Voter Surge: Registration Jumps by 1.6 Million in Texas Since Last Midterm
By Jeremy Wallace
The Texas voter rolls have grown to 15.6 million people, a new record, Texas Secretary of State Rolando Pablos confirmed.
That is nearly a 400,000-person increase since March and a jump of 1.6 million since the last time Texas held a midterm election in 2014, according to election records.
And there is still time for more voters to join the rolls before Oct. 9, the final day to register in time to vote in the midterm elections.
To register to vote, Texas residents can fill out an application online or contact their county election administrator's office.
The surge of registered voters come as Texas has one of the nation's hottest U.S. Senate races between U.S. Sen. Ted Cruz and Democrat Beto O'Rourke, as well as a half dozen close congressional races that could determine control of the U.S. House of Representatives.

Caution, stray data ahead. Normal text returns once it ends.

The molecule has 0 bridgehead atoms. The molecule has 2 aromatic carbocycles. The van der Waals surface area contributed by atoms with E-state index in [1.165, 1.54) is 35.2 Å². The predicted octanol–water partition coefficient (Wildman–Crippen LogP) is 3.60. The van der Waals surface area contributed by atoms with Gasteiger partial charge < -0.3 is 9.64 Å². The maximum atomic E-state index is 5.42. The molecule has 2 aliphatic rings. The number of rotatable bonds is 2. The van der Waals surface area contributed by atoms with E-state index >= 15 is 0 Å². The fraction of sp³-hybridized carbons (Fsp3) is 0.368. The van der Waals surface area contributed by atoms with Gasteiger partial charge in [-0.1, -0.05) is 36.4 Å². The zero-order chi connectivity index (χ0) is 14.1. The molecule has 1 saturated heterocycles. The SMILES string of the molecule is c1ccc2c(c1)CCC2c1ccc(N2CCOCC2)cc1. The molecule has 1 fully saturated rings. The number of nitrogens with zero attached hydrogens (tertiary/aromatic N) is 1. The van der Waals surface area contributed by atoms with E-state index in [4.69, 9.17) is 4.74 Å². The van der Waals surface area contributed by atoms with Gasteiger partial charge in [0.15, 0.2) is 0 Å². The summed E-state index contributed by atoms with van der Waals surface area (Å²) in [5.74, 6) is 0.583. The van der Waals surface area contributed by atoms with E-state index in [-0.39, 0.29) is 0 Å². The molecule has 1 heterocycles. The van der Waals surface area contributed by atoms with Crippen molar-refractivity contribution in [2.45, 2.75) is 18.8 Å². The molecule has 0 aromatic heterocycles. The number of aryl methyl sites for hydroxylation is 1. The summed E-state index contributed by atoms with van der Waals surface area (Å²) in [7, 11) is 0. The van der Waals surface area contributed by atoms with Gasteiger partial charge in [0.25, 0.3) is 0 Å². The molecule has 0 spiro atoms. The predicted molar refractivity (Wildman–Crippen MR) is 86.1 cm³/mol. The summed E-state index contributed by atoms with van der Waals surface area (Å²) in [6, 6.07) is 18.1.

Registering to vote and casting a ballot are two different things in Texas. Despite having 14 million registered voters in 2014, just 4.7 million people voted -- about 34 percent of voters. In presidential cycles, voter turnout is much higher, hitting almost 60 percent in 2016 and 2012.
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